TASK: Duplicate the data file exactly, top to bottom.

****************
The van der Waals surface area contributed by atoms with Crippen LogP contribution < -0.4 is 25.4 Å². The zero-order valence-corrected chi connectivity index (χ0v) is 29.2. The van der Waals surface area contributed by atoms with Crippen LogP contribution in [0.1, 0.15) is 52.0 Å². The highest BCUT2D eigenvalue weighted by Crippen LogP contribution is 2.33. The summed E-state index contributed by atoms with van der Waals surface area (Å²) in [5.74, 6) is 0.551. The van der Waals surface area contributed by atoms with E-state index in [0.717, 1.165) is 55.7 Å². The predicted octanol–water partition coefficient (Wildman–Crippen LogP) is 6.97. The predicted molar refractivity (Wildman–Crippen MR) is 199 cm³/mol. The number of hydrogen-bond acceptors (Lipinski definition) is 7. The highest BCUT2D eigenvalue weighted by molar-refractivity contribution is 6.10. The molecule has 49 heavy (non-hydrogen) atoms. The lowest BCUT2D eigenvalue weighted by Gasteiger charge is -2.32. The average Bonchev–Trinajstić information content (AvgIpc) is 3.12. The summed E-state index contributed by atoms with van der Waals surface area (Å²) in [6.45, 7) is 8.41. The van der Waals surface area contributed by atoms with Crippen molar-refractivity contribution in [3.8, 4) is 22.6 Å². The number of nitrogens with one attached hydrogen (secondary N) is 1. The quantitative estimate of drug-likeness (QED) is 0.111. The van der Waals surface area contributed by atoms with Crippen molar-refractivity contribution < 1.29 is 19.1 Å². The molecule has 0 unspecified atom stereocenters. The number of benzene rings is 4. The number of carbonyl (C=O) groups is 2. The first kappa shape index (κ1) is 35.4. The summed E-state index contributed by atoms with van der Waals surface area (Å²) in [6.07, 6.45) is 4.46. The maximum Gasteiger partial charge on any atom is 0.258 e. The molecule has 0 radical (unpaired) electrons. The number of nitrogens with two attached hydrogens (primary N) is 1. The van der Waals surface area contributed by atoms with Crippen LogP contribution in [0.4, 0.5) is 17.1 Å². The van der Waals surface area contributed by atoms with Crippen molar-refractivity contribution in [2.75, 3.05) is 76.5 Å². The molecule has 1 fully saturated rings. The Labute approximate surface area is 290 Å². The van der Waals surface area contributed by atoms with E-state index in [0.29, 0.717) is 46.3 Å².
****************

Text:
The van der Waals surface area contributed by atoms with Crippen LogP contribution < -0.4 is 25.4 Å². The zero-order valence-corrected chi connectivity index (χ0v) is 29.2. The van der Waals surface area contributed by atoms with Crippen LogP contribution in [0.1, 0.15) is 52.0 Å². The highest BCUT2D eigenvalue weighted by Crippen LogP contribution is 2.33. The summed E-state index contributed by atoms with van der Waals surface area (Å²) in [5.74, 6) is 0.551. The van der Waals surface area contributed by atoms with E-state index in [0.717, 1.165) is 55.7 Å². The predicted octanol–water partition coefficient (Wildman–Crippen LogP) is 6.97. The predicted molar refractivity (Wildman–Crippen MR) is 199 cm³/mol. The number of hydrogen-bond acceptors (Lipinski definition) is 7. The highest BCUT2D eigenvalue weighted by molar-refractivity contribution is 6.10. The molecule has 49 heavy (non-hydrogen) atoms. The lowest BCUT2D eigenvalue weighted by Gasteiger charge is -2.32. The average Bonchev–Trinajstić information content (AvgIpc) is 3.12. The summed E-state index contributed by atoms with van der Waals surface area (Å²) in [6.45, 7) is 8.41. The van der Waals surface area contributed by atoms with Crippen molar-refractivity contribution in [3.8, 4) is 22.6 Å². The number of nitrogens with one attached hydrogen (secondary N) is 1. The quantitative estimate of drug-likeness (QED) is 0.111. The van der Waals surface area contributed by atoms with Crippen molar-refractivity contribution < 1.29 is 19.1 Å². The molecule has 0 unspecified atom stereocenters. The number of benzene rings is 4. The number of carbonyl (C=O) groups is 2. The first kappa shape index (κ1) is 35.4. The summed E-state index contributed by atoms with van der Waals surface area (Å²) in [6.07, 6.45) is 4.46. The maximum Gasteiger partial charge on any atom is 0.258 e. The molecule has 0 radical (unpaired) electrons. The number of nitrogens with two attached hydrogens (primary N) is 1. The van der Waals surface area contributed by atoms with Crippen LogP contribution in [0.4, 0.5) is 17.1 Å². The van der Waals surface area contributed by atoms with Crippen molar-refractivity contribution in [2.75, 3.05) is 76.5 Å². The molecule has 1 fully saturated rings. The Labute approximate surface area is 290 Å². The van der Waals surface area contributed by atoms with E-state index in [0.29, 0.717) is 46.3 Å².